And now, dear brothers and sisters, one final thing. Fix your thoughts on what is true, and honorable, and right, and pure, and lovely, and admirable. Think about things that are excellent and worthy of praise. Philippians 4:8
I love this verse because the Lord knew our minds would wander, doubt, and get stuck in a cycle of fear and worry. He reminds us to fix our thoughts on the truth and meditate on the good and lovely things He has promised to us. The definition of "fix" is to decide and settle on, so we must turn our thoughts with deliberate intention. I think most parents can relate to worrying about their kids. Whether it's school, friendships, physical and mental limitations, their future spouse, or what college they'll attend, it sometimes feels like a tidal wave of worry will overtake us. And what course of action are we tempted to take when things feel out of control? We want to take back control!!!
A great quote from the book The Self Driven Child, by William Stixrud says, "We really can't control our kids – and doing so shouldn't be our goal. Our role is to teach them to think and act independently, so that they will have the judgment to succeed in school, and more important, in life."
Practically speaking, what does this look like in our homes? For me, it looks like telling my son, "Let me know if you need my help or advice with anything this afternoon, but remember, at 6 pm, we need to leave the house to head to baseball practice." Whereas another dialogue after school may sound like, "I need you to get out all of your school work and let me look over it with a fine-tooth comb and make a homework schedule for you this week!" Taking "control" relieves my stress, but what happens when my kid doesn't live with me anymore? Do I care more about my teenager's homework than they do? Is my goal to bring them into independence or keep them stuck in a cycle of codependency? Of course, age appropriateness plays into this. An elementary student does need a lot more help and guidance from a parent than a middle school student.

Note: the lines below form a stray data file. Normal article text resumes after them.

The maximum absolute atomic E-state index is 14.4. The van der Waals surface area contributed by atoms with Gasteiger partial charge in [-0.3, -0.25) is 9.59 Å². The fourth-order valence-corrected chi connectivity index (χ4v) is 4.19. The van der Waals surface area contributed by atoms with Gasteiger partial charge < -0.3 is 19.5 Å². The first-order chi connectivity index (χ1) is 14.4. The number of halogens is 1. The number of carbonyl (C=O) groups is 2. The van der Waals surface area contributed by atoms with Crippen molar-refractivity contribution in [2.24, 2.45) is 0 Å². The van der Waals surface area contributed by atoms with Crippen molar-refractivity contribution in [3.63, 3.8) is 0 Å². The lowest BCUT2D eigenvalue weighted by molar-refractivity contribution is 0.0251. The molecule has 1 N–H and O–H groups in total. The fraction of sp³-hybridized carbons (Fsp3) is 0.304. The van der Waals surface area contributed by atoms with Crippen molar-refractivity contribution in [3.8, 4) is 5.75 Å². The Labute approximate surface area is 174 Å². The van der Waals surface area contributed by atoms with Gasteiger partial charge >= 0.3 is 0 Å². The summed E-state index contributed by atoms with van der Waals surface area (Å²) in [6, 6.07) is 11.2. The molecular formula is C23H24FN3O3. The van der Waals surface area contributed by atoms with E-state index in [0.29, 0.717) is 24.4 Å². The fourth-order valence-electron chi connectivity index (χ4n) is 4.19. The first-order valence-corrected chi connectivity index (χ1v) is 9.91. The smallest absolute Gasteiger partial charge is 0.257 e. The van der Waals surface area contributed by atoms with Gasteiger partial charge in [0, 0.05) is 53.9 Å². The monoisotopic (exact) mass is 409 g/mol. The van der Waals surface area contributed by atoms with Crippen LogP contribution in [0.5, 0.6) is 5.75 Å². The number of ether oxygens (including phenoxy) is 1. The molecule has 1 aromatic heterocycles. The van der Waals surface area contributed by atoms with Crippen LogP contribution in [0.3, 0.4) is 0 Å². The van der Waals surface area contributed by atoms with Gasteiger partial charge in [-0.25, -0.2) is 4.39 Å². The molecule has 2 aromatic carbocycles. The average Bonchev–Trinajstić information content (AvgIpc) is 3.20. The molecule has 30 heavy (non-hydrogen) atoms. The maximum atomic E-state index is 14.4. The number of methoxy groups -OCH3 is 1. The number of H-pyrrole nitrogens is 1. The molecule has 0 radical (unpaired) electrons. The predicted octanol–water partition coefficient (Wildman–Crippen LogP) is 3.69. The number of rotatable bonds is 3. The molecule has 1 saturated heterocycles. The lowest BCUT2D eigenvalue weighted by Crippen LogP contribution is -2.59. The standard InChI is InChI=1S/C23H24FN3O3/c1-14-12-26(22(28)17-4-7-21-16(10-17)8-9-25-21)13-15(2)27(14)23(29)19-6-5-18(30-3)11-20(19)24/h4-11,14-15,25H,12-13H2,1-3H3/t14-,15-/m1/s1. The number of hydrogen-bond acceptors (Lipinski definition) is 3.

One of our wonderful math teachers told me that my son "was going to struggle but that he would learn to struggle well!" In the past, this statement would have caused me to panic and want to take control to avoid any struggle or stress, but this statement shouldn't cause us to fear because scripture reminds us that perseverance produces character.
Not only that, but we also rejoice in our sufferings, because we know that suffering produces perseverance; perseverance, character; and character, hope. Romans 5:3-4
I encourage you to embrace CCA as a safe place to let your child learn to "struggle well" and to grow your child's sense of personal responsibility. The assignments may be more strenuous, the expectations from the teacher may be higher, the balance of learning how to manage their time can be a long process, but letting our kids feel some empowerment will make a huge difference. When they know that mom won't hover over their work or frantically email their teachers when they hit a roadblock, it empowers them to grow, mature, and become self-motivated, which is what we want our children to be! When our children struggle, we can show them empathy and resourcefulness by saying something like, "Wow, this is a difficult situation. What do you think could help?"
I am not denying "letting go of the reins" won't be painful, but it will pay dividends in the future. We want our children to learn to manage their freedom well and be proud that they are capable of making wise choices.
Classical education teaches our kids how to think critically and problem solve, so let's partner with our school and empower our students at home, too. Then, when they head out into the world, where the stakes will be much higher, they will go with confidence, knowing they are capable and that their God is with them.